1. Concluding comments


5.1   The impact of the pandemic is likely to lead to long term economic impacts on producer livelihoods and the economic stability of many countries in the Global South. This has the potential to profoundly undermine the UK government’s progress towards the Sustainable Development Goals (SDGs) and the fight against global poverty.


5.2   The Fairtrade Foundation would like to see ODA spending directed towards building the resilience of UK supply chains, especially where producers are experiencing endemic “in work poverty”. This means supporting producers in the Global South to achieve living incomes and wages, diversify crops in the face of climate change, and strengthen food security. Doing so is vital not only to deal with the long term secondary impacts of the coronavirus pandemic, but to better enable producers in the Global South to mitigate against the impacts of the climate crisis.


5.3   This requires a new kind of partnership with business – not one that results in taxpayer money meeting business costs, but which incentivises and facilitates responsible business own investment in tackling poverty and sustainability issues on the ground. The VSCF facility is an important opportunity to learn and we would welcome a scaling up of the approach, both in the COVID response and more generally in future programming.


5.4   Supporting farmers and workers in the Global South is of vital importance in building back fairer in recovery from the pandemic, and to support the Government’s commitment to the SDGs. The vulnerability of our supply chains is moreover a key global and domestic challenge for UK food security and consequently for the UK consumer and UK businesses. This highlights the importance of a renewed commitment to building fair and sustainable supply chains that are resilient for the future. Our supply chains will only ever be as strong as their weakest link – we should not miss the chance to strengthen them in COVID recovery programmes.


5.5   The ongoing Integrated Review, which will look at the UK’s Foreign, Development, Security and Defense policy and inform the Government’s long-term strategic aims, should look closely at how economic development programmes can best be structured so that resulting programmes are high quality and reach vulnerable producer groups effectively.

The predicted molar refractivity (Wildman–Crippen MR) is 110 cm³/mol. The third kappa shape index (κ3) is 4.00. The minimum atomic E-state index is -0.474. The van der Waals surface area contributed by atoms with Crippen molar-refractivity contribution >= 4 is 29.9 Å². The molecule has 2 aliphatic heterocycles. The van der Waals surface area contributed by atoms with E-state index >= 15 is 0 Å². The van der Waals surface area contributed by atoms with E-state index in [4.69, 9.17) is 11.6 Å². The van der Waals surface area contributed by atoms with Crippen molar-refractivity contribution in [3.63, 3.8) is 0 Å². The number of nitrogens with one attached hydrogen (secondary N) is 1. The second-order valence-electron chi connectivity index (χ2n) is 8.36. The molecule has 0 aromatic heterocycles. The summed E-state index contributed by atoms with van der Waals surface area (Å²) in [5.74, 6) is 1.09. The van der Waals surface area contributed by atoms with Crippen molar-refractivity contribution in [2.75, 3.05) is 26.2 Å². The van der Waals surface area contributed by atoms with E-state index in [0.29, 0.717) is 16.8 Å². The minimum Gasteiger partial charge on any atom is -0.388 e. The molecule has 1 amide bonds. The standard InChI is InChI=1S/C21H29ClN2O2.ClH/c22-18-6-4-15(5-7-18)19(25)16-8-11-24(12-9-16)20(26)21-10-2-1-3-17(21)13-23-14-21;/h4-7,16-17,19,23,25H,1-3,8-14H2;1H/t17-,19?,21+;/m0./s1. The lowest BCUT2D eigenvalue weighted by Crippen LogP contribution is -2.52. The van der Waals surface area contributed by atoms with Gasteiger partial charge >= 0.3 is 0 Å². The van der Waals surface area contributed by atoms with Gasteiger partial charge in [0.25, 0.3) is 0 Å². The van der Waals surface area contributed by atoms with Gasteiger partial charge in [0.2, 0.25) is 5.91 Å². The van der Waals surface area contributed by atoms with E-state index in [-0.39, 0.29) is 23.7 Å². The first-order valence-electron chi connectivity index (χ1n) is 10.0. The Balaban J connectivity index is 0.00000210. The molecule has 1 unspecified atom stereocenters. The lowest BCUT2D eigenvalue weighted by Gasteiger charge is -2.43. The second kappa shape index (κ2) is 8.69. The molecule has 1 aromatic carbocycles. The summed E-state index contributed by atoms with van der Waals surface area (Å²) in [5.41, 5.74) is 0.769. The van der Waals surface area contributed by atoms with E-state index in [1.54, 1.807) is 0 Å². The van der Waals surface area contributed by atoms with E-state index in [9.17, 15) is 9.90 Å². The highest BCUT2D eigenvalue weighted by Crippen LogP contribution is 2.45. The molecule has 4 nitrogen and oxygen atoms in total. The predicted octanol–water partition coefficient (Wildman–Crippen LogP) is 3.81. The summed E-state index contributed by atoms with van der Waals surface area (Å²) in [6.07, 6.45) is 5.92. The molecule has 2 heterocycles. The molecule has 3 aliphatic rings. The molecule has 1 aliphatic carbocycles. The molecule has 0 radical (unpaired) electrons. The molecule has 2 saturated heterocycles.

5.6   The UK Presidency of COP26 next year is a great opportunity for the UK government to accelerate action on the climate crisis. It is important for the UK to align its work on economic development / COVID recovery to help build the kind of resilient supply chains which also help to prepare us for a changing climate and to help reduce global emissions.



For more information please contact Alice Lucas, Advocacy and Policy Manager, alice.lucas@fairtrade.org.uk


The Fairtrade Foundation, 5.7 The Loom, 14 Gower's Walk, London, E1 8PY


[1] https://www.fairtrade.org.uk/media-centre/blog/kenyan-worker-tells-her-story-of-a-flower-industry-devastated-by-covid-19/

[2] https://committees.parliament.uk/writtenevidence/4506/html/

[3] 10-15% of the UK’s food is imported from Asia, Africa and Latin America. The UK imports around 50% of its food overall (https://www.gov.uk/government/publications/food-statistics-pocketbook/food-statistics-in-your-pocket-global-and-uk-supply)

[4] https://www.bworldonline.com/work-hours-lost-to-pandemic-equivalent-to-305m-jobs-ilo/

[5] https://www.nytimes.com/2020/04/30/world/asia/coronavirus-poverty-unemployment.html

[6] https://www.cdcgroup.com/en/news-insight/insight/articles/finding-opportunity-in-crisis-what-does-covid-19-mean-for-africa/

[7] https://www.fairtrade.org.uk/media-centre/blog/there-is-no-climate-justice-without-trade-justice/

[8] https://www.gov.uk/government/publications/food-statistics-pocketbook/food-statistics-in-your-pocket-global-and-uk-supply

[9] https://www.fairtrade.org.uk/media-centre/blog/covid-19-risks-driving-more-children-into-child-labour/

[10] https://www.fairtrade.org.uk/media-centre/blog/covid-19-risks-driving-more-children-into-child-labour/

[11] https://www.actionaid.org.uk/blog/news/2020/05/21/how-is-covid-19-affecting-girls-around-the-world

[12] https://www.fairtrade.org.uk/wp-content/uploads/legacy/doc/The-Invisible-Women-Behind-our-Chocolate.pdf